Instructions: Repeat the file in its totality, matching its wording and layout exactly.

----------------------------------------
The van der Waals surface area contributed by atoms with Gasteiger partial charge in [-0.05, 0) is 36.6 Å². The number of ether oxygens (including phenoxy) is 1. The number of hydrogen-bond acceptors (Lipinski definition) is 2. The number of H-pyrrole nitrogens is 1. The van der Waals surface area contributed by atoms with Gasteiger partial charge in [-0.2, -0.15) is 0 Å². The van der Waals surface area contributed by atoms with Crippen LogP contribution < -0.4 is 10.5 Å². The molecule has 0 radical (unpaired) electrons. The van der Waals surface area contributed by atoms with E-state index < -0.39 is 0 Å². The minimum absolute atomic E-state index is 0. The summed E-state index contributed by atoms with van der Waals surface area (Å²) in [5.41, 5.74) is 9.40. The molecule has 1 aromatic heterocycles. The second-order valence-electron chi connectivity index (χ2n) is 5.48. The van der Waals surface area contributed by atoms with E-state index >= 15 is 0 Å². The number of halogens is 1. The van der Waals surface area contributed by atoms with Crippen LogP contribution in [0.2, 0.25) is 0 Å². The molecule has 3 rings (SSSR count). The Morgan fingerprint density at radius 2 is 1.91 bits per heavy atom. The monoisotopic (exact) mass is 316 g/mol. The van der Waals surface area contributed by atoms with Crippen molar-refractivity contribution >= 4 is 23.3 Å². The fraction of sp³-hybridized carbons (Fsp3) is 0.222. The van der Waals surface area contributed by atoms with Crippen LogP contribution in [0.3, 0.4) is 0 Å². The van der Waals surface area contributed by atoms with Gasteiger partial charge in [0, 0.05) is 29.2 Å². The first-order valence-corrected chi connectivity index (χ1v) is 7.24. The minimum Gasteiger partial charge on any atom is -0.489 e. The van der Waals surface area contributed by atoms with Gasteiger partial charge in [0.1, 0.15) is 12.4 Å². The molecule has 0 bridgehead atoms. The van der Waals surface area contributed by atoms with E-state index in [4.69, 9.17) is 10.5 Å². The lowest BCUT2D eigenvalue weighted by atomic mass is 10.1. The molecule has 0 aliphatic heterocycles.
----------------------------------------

The van der Waals surface area contributed by atoms with Gasteiger partial charge in [-0.05, 0) is 36.6 Å². The number of ether oxygens (including phenoxy) is 1. The number of hydrogen-bond acceptors (Lipinski definition) is 2. The number of H-pyrrole nitrogens is 1. The van der Waals surface area contributed by atoms with Gasteiger partial charge in [-0.2, -0.15) is 0 Å². The van der Waals surface area contributed by atoms with Crippen LogP contribution < -0.4 is 10.5 Å². The molecule has 0 radical (unpaired) electrons. The van der Waals surface area contributed by atoms with E-state index < -0.39 is 0 Å². The minimum absolute atomic E-state index is 0. The summed E-state index contributed by atoms with van der Waals surface area (Å²) in [5.41, 5.74) is 9.40. The molecule has 1 aromatic heterocycles. The second-order valence-electron chi connectivity index (χ2n) is 5.48. The van der Waals surface area contributed by atoms with E-state index >= 15 is 0 Å². The number of halogens is 1. The van der Waals surface area contributed by atoms with Crippen LogP contribution in [0.2, 0.25) is 0 Å². The molecule has 3 rings (SSSR count). The Morgan fingerprint density at radius 2 is 1.91 bits per heavy atom. The monoisotopic (exact) mass is 316 g/mol. The van der Waals surface area contributed by atoms with Crippen molar-refractivity contribution >= 4 is 23.3 Å². The fraction of sp³-hybridized carbons (Fsp3) is 0.222. The van der Waals surface area contributed by atoms with Crippen LogP contribution in [0.3, 0.4) is 0 Å². The van der Waals surface area contributed by atoms with Gasteiger partial charge in [0, 0.05) is 29.2 Å². The first-order valence-corrected chi connectivity index (χ1v) is 7.24. The minimum Gasteiger partial charge on any atom is -0.489 e. The van der Waals surface area contributed by atoms with Gasteiger partial charge in [0.1, 0.15) is 12.4 Å². The molecule has 0 bridgehead atoms. The van der Waals surface area contributed by atoms with E-state index in [4.69, 9.17) is 10.5 Å². The lowest BCUT2D eigenvalue weighted by atomic mass is 10.1. The molecule has 0 aliphatic heterocycles.